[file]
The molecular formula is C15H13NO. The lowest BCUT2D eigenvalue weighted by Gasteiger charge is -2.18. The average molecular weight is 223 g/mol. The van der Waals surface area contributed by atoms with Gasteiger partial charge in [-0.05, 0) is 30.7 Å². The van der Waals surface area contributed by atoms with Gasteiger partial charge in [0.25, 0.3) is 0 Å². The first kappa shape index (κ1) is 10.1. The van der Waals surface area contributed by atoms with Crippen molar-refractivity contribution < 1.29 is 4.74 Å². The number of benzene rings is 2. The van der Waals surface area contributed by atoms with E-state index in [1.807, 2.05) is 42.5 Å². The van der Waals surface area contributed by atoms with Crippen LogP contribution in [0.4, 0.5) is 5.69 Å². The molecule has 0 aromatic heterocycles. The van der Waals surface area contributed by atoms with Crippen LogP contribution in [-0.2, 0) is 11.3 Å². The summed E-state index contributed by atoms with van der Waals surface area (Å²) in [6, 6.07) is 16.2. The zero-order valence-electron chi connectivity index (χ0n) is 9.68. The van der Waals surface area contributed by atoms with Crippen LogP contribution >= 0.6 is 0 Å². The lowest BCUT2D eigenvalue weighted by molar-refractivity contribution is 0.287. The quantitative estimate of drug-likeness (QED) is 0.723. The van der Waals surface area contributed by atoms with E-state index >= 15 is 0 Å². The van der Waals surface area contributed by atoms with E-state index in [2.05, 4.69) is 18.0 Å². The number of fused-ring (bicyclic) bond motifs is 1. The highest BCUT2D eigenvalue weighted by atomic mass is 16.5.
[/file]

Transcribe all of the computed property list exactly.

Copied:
The molecular formula is C15H13NO. The lowest BCUT2D eigenvalue weighted by Gasteiger charge is -2.18. The average molecular weight is 223 g/mol. The van der Waals surface area contributed by atoms with Gasteiger partial charge in [-0.05, 0) is 30.7 Å². The van der Waals surface area contributed by atoms with Gasteiger partial charge in [0.25, 0.3) is 0 Å². The first kappa shape index (κ1) is 10.1. The van der Waals surface area contributed by atoms with Crippen molar-refractivity contribution < 1.29 is 4.74 Å². The number of benzene rings is 2. The van der Waals surface area contributed by atoms with E-state index in [1.807, 2.05) is 42.5 Å². The van der Waals surface area contributed by atoms with Crippen LogP contribution in [0.4, 0.5) is 5.69 Å². The molecule has 0 aromatic heterocycles. The van der Waals surface area contributed by atoms with Crippen LogP contribution in [-0.2, 0) is 11.3 Å². The summed E-state index contributed by atoms with van der Waals surface area (Å²) in [6, 6.07) is 16.2. The zero-order valence-electron chi connectivity index (χ0n) is 9.68. The van der Waals surface area contributed by atoms with Crippen LogP contribution >= 0.6 is 0 Å². The lowest BCUT2D eigenvalue weighted by molar-refractivity contribution is 0.287. The quantitative estimate of drug-likeness (QED) is 0.723. The van der Waals surface area contributed by atoms with E-state index >= 15 is 0 Å². The van der Waals surface area contributed by atoms with E-state index in [2.05, 4.69) is 18.0 Å². The number of fused-ring (bicyclic) bond motifs is 1. The highest BCUT2D eigenvalue weighted by atomic mass is 16.5.